20 Pages Posted: 10 Sep 2010
Date Written: September 9, 2010
Financial inclusion denotes delivery of financial services at an affordable cost to the vast sections of the disadvantaged and low-income groups. People in developing countries have less options for transferring money and accessing banking services, because there is less deployed formal banking structure: fewer branches and ATMs generally co-located to relieve branches, low internet penetration and easy access to fast and immediate sources of loans but at high cost. So a branchless banking channel using mobile phones could be far more preferable to poor people than the available options like travelling to and queuing at distant branches, forgoing their daily wages. Only about one-third of people living in developing countries have any form of financial savings with formal institutions. It is proven fact that it lowers the cost of delivery to banks in building and maintaining a delivery channel and availability of funds to customers of accessing services. Hence, the developing countries around the world concentrate more on implementing the mobile banking access to the unbanked mobile users, as a tool of financial inclusion, which is known as Transformational mobile banking. Hence the success of mobile banking in micro finance depends upon the mass customer adoption, utility of mobile service for cash-in and cash-out transactions, interoperability of providers, a country’s defined proportionate regulation and the ability of service providers to meet the regulatory challenges.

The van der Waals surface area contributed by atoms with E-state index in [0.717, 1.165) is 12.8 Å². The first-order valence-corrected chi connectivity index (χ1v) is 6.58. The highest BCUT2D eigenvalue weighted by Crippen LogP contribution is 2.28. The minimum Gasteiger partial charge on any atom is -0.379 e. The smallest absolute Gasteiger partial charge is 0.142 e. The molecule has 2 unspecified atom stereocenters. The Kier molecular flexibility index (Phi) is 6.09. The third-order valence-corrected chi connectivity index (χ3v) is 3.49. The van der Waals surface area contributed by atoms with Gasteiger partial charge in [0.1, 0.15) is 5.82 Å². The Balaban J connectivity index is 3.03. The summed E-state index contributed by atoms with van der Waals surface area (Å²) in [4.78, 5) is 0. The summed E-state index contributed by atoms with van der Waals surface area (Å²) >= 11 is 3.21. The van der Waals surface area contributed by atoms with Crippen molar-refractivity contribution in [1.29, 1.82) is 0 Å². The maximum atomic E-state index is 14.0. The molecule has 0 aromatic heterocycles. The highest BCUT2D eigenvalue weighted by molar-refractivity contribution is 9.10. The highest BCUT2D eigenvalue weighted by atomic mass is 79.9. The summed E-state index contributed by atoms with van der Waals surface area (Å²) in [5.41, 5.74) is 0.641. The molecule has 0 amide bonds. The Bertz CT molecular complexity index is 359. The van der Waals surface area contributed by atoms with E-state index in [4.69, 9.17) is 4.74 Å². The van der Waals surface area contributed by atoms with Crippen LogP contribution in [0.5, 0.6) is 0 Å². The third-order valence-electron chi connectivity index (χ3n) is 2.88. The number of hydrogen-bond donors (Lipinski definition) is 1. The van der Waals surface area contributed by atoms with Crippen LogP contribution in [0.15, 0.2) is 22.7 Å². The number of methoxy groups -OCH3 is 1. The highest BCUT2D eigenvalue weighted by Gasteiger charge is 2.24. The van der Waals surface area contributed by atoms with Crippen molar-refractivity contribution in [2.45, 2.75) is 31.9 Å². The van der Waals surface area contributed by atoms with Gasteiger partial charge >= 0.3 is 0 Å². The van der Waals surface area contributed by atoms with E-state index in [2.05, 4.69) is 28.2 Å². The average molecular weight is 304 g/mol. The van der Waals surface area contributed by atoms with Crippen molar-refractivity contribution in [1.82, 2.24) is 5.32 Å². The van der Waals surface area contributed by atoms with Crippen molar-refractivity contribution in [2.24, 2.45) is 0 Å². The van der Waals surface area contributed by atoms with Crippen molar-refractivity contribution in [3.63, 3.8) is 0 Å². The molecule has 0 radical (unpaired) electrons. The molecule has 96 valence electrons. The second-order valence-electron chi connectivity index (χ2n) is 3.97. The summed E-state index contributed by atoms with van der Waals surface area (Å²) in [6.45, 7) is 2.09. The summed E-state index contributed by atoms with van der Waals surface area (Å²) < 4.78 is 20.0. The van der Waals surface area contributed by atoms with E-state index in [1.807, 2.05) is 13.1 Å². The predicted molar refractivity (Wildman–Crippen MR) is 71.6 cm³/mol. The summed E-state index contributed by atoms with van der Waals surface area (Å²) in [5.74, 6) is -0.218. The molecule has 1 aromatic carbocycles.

Keywords: M-Banking, Financial Inclusion,Transaction cost, Transformation, Proportionate Regulation
JEL Classification: 030
Suggested Citation: Suggested Citation